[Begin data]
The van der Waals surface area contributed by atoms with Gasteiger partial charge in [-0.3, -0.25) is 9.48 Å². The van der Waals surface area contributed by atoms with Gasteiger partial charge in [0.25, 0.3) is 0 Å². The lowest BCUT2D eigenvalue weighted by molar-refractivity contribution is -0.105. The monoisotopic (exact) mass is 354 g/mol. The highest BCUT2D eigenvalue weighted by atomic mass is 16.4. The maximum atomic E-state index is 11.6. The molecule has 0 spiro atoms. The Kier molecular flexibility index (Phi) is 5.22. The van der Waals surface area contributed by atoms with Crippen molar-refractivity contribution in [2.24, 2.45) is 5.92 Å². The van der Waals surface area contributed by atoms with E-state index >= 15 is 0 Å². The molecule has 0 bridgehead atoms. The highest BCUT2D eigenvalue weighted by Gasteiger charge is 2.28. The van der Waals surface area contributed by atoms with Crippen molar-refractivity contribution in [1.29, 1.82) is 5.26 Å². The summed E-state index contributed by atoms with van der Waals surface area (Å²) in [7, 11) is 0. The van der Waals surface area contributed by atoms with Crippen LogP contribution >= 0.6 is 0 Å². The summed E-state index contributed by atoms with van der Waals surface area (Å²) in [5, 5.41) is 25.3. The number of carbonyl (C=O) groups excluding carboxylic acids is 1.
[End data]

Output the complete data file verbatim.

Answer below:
The van der Waals surface area contributed by atoms with Gasteiger partial charge in [-0.3, -0.25) is 9.48 Å². The van der Waals surface area contributed by atoms with Gasteiger partial charge in [0.25, 0.3) is 0 Å². The lowest BCUT2D eigenvalue weighted by molar-refractivity contribution is -0.105. The monoisotopic (exact) mass is 354 g/mol. The highest BCUT2D eigenvalue weighted by atomic mass is 16.4. The maximum atomic E-state index is 11.6. The molecule has 0 spiro atoms. The Kier molecular flexibility index (Phi) is 5.22. The van der Waals surface area contributed by atoms with Crippen molar-refractivity contribution in [2.24, 2.45) is 5.92 Å². The van der Waals surface area contributed by atoms with E-state index >= 15 is 0 Å². The molecule has 0 bridgehead atoms. The highest BCUT2D eigenvalue weighted by Gasteiger charge is 2.28. The van der Waals surface area contributed by atoms with Crippen molar-refractivity contribution in [1.29, 1.82) is 5.26 Å². The summed E-state index contributed by atoms with van der Waals surface area (Å²) in [7, 11) is 0. The van der Waals surface area contributed by atoms with Crippen LogP contribution >= 0.6 is 0 Å². The summed E-state index contributed by atoms with van der Waals surface area (Å²) in [5, 5.41) is 25.3. The number of carbonyl (C=O) groups excluding carboxylic acids is 1.